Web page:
600mL warm water
35g wood bleach
600g white table sugar (roughly 3 cups)
Mix the warm water and wood bleach until the bleach crystals are dissolved. Next add the table sugar and stir until the sugar is dissolved. Test the temperature to ensure it will not scald the bees.
To apply to the bees, dribble with a syringe at the rate of 5mL per seam. A seam is the gap or space between the frames within the hive. Do not exceed more than 50mL per colony. Again, ensure the temperature outdoors is around 50ºF.
We Italians take our pizza extremely seriously. Homemade pie is served up in our household at least once per week and while the kids have their usual favorite, I prefer to vary it up and try new combinations. This recent recipe, inspired by my first lemon harvest from my own tree, is a definite keeper. And note that the term “white pizza” doesn’t imply white sauce. A white pizza means there simply is no sauce so we rely on the flavors of rosemary and fresh lemon in this recipe to give our tastebuds the burst of flavor.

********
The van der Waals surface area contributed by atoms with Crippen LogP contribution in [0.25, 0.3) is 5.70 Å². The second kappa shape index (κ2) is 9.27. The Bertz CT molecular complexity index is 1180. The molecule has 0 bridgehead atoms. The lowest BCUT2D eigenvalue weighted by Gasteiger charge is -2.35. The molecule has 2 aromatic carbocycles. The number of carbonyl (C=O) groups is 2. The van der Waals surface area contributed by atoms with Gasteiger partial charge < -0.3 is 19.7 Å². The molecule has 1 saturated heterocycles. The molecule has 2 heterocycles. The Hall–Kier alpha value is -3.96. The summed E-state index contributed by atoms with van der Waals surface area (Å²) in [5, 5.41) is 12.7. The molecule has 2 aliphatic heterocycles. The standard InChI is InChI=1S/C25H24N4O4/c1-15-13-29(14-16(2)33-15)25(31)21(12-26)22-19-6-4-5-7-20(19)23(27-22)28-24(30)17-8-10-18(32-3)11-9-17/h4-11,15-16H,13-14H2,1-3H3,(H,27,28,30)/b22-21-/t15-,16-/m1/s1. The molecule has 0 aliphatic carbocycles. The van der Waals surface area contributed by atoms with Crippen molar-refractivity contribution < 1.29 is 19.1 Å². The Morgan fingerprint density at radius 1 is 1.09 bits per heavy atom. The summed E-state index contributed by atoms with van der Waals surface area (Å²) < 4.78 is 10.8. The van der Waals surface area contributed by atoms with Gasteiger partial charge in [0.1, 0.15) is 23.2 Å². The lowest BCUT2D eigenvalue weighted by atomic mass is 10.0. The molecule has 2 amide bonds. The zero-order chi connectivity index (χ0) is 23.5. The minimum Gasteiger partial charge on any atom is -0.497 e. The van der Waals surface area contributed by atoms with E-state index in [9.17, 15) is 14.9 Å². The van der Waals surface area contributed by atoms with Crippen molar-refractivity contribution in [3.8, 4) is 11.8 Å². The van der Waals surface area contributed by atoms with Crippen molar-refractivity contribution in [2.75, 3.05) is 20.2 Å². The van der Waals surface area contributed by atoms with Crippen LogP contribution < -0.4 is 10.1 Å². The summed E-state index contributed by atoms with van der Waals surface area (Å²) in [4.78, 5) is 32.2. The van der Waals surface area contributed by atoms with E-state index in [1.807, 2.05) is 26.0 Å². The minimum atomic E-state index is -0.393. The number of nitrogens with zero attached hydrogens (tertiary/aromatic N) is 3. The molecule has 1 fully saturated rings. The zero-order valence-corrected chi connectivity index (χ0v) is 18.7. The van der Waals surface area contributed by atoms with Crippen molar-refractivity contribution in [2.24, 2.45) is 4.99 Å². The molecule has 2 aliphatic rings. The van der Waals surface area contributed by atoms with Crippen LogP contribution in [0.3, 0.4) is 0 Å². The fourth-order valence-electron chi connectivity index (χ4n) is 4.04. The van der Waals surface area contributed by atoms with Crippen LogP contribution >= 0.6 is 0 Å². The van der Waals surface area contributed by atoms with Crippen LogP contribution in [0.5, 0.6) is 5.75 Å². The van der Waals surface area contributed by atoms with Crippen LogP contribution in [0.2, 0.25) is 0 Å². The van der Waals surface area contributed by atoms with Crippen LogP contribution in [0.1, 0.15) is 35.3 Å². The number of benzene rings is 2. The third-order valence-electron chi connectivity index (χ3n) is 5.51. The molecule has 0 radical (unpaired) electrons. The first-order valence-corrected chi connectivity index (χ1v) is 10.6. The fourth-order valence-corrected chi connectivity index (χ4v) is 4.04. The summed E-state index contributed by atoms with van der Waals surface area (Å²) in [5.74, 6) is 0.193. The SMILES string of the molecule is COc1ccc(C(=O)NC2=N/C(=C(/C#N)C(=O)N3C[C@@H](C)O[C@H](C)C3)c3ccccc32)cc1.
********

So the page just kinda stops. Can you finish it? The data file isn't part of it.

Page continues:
For the cracker crust (makes two crusts)
1 cup all purpose flour plus more for dusting
1/2 teaspoon salt
1/4 teaspoon baking powder
6 Tablespoons water
2 Tablespoons olive oil
For the toppings
3 cloves of garlic, thinly sliced
1 shallot, thinly sliced
One container of mozzarella cheese balls (small size)
1 Meyer lemon, thinly sliced
1 Tablespoon dried rosemary
1/2 Tablespoon dried parsley
olive oil for drizzling
salt and pepper
A handful of arugula for sprinkling on top (about 1/2 cup) - optional
Start by preparing the crust. Add all crust ingredients to the bowl of an electric mixer equipped with a dough hook. Mix until all ingredients are well combined. While mixing place a baking stone inside the oven if desired and preheat the oven to 500°F.